3) Describe geographic movement of exhibition swine for competition.
Pigs can be transported long distances for the purpose of competition in livestock shows, which may facilitate rapid and wide-spread dissemination of IAV. The extent to which exhibition pigs move for competition has been poorly defined but may be a critical key in understanding the natural history of IAV in exhibition swine. We sought to better define the extent of swine movement for the purposes of exhibition by capturing the zip code of residence of jackpot show exhibitors.
In order to estimate the prevalence of IAV among swine at jackpot shows, nasal wipes were collected from 85-600 pigs per show at 21 selected jackpot shows, resulting in a total of 3,754 samples representing pigs from 37 states. Nasal wipes were used in this study because, although not as sensitive as nasal swabs, they provide a sample collection method without the need for pig restraint. Based on the estimated distribution of exhibition swine in the Midwestern United States, jackpot shows occurring in Iowa, Illinois, Indiana, Ohio, Kentucky, and Michigan were included. Exhibitor identities were not collected thus results could never be traced back to any of the animals, individuals, or farms.
We hypothesized that the prevalence of IAV at jackpot shows would be <5%, but overall we detected a 12% IAV prevalence with PCR in 3,754 pigs sampled across 21 jackpot shows during 2016. Interestingly, in one jackpot show we detected IAV in 47% of the pigs tested. While we found a higher IAV prevalence than expected, findings cannot be interpreted as normal or abnormal without data from additional years. Detecting 461 IAVs during the first year of this project indicates one year of surveillance is simply inadequate to accurately estimate the IAV prevalence in exhibition swine at jackpot shows. Therefore, the project is being continued in 2017.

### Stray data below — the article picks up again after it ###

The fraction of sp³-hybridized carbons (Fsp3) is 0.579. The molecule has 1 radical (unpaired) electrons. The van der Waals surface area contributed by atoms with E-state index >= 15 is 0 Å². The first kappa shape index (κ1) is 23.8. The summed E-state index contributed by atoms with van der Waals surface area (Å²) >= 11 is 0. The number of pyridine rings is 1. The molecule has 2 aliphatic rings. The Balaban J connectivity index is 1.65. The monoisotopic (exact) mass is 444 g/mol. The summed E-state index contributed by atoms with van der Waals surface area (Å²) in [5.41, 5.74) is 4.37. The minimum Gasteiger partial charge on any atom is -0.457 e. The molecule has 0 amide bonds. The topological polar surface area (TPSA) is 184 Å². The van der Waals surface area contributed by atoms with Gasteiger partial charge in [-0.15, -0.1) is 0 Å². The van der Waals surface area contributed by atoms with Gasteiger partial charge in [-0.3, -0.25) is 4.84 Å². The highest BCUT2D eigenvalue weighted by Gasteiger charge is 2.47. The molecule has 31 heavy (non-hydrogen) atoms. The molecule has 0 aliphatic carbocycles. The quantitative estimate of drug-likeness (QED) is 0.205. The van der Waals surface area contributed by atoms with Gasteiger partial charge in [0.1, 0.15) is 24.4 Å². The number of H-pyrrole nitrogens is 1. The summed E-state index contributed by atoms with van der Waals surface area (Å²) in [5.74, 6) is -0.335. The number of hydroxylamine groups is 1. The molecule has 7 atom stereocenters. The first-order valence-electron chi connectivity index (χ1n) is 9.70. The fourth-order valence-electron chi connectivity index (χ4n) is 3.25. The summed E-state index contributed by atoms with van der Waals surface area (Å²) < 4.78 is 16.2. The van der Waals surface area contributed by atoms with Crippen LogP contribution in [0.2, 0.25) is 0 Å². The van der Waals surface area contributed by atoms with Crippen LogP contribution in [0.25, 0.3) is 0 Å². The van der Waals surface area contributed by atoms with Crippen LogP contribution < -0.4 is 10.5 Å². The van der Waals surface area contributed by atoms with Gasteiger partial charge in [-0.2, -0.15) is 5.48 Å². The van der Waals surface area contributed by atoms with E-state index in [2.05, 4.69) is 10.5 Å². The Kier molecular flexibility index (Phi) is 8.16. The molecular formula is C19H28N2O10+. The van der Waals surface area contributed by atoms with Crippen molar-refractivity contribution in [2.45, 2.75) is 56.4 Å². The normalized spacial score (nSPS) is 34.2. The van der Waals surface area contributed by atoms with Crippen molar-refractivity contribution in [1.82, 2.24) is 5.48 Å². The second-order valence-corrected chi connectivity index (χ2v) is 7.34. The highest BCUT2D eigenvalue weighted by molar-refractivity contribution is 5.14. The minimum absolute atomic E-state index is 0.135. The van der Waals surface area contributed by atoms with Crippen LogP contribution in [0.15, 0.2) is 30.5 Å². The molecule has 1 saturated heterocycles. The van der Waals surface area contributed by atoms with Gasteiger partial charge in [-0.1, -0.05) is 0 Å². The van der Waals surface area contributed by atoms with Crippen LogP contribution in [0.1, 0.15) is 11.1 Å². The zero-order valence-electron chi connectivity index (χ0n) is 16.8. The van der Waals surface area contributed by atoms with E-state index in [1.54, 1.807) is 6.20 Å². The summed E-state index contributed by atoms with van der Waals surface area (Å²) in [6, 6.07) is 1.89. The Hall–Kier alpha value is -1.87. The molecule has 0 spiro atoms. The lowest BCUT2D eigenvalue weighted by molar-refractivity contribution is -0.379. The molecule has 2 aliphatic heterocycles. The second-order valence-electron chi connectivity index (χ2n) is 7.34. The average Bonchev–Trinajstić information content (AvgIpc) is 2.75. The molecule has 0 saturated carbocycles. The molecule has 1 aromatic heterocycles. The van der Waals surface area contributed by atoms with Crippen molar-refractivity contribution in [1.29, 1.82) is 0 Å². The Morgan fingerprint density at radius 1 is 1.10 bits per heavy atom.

Overall, viable influenza A virus was recovered from 3% from swine at jackpot shows. In comparison, 12.3% influenza A virus was isolated from 12.3% of swine tested during the 2016 agricultural fair season. The reduced prevalence of IAV in pigs within the jackpot circuit as compared to agricultural fairs could be due to the shortened period of time in which the pigs are comingled. A majority of jackpot shows are one to two days, with many pigs being housed in trailers rather than exhibition barns to minimize contact with other animals and their infectious diseases. A decrease in IAV prevalence due to the shortened show duration could be extrapolated as the effects of implementing a 72 hour rule at agricultural fairs, as is recommended in the “Measures to Minimize Influenza at Swine Exhibitions” document. Disseminating targeted messages through relationships built via this project could elicit change throughout the swine exhibition network as individuals see the impact paradigm shifts could have on animal and public health at local levels.
For more information regarding the outcome of this study please visit our website at www.go.osu.edu/vetfluresearch